Indeed, before the mass media "ironed out" some of the most obvious differences between dialects, the situation was even worse: even neighbouring dialects could be mutually unintelligible. When radio first brought American English to the ears of ordinary Brits, many hardly recognised it as English at all, let alone understood what was said.

    Again, there is no need for prescriptive grammar; there actually isn't any need for prescriptive grammar for descriptive grammar accurately describes how language is used in all registers.
    I'm not using prescriptive grammar to describe how language is used. Indeed, I expressly made the point that prescriptive grammar is nothing but an artificial set of agreed standards. You're falling into the trap of thinking that there is a war between prescriptive and descriptive grammar (a trap that an awful lot of self-styled "grammarians" on both sides of the argument fall into), when in fact it's a case of different tools for different jobs.

  4. #14
    riverkid is offline Banned
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    Default Re: May Might Can Could

    [Riverkid: my comments are direct and frank but they are in no way intended to be disrespectful] My new comments are in red.

    RB wrote: riverkid, why do you have to turn everything into a battle about prescriptivism versus descriptivism?

    That is the central issue, RB. You raised it yourself. You pointed out, correct me if I'm wrong, how artificial these prescriptions are. Why would anyone want to use artificial rules for language when language has all the real rules it needs to do the job. Why not use accurate descriptions of language instead of artificial prescriptions, which are after all, mere opinions of how some people want to see language.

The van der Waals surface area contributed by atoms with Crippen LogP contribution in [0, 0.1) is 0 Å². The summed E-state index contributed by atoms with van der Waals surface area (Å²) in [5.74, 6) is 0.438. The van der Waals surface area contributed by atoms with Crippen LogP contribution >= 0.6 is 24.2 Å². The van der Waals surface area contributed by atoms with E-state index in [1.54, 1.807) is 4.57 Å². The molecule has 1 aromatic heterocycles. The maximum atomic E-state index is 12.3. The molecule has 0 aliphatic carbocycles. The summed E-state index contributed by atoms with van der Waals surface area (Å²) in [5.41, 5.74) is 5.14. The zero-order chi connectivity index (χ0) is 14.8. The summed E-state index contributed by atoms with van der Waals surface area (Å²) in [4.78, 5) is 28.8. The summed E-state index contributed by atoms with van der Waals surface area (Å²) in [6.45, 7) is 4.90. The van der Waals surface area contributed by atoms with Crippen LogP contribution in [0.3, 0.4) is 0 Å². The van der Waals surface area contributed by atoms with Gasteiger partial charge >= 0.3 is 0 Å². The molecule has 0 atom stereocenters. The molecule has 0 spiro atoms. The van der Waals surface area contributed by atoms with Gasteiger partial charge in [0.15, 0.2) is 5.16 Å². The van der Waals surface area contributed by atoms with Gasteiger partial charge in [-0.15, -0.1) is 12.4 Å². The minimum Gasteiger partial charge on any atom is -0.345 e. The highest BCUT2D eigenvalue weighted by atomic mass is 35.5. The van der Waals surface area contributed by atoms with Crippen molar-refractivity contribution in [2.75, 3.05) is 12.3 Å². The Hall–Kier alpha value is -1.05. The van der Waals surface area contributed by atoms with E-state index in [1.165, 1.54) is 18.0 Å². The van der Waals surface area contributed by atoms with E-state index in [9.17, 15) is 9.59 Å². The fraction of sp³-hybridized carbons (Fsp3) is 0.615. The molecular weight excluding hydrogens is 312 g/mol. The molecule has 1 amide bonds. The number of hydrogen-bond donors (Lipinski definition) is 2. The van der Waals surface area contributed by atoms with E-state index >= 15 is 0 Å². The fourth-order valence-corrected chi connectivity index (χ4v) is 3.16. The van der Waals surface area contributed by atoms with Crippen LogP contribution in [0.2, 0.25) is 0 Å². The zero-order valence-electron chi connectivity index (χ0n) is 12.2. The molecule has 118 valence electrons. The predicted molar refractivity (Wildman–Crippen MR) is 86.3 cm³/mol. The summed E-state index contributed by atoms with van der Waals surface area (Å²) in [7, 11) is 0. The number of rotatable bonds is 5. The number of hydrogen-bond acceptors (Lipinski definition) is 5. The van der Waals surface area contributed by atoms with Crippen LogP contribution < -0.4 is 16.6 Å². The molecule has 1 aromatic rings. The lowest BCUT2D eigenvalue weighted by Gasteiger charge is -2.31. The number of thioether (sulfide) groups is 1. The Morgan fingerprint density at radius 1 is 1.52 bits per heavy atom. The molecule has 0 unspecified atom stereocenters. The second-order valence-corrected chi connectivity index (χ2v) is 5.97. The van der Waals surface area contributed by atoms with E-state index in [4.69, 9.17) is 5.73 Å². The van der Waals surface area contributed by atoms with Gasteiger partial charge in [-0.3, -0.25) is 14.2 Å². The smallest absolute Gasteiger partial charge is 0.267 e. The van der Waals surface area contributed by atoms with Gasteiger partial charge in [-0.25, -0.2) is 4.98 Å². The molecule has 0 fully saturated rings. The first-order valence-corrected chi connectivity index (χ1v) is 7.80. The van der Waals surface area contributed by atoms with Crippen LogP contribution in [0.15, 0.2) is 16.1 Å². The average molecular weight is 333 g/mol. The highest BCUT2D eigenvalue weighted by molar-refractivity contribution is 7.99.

RK wrote: His definition is precisely what The Grammar Book, a respected ESL grammar uses.


    RB wrote: Well, I disagree with The Grammar Book. I've pointed out what I believe to be a weakness in that definition: it's far too simplistic and simply doesn't match reality. You haven't addressed that with anything more than appeal to authority, which is a logical fallacy and always a very weak argument.

    You chide me for "an appeal to authority" yet you offer nothing more than "Rewboss".. These are people who have studied language and found prescriptivism to be sadly lacking. And it is and has been sadly lacking.

    RK wrote:
    I'm not aware of any dialect of English that actually has a rule, a real rule that is, where double negatives cancel each other out to form a positive. Perhaps you could point one out for us?


    RB wrote:
    How can you, who claims to believe in descriptivism, demand to see "a rule", and then qualify that by saying "a real rule"? What do you regard as "a real rule"?

    A real rule is one that describes how language is actually used.

    RB wrote: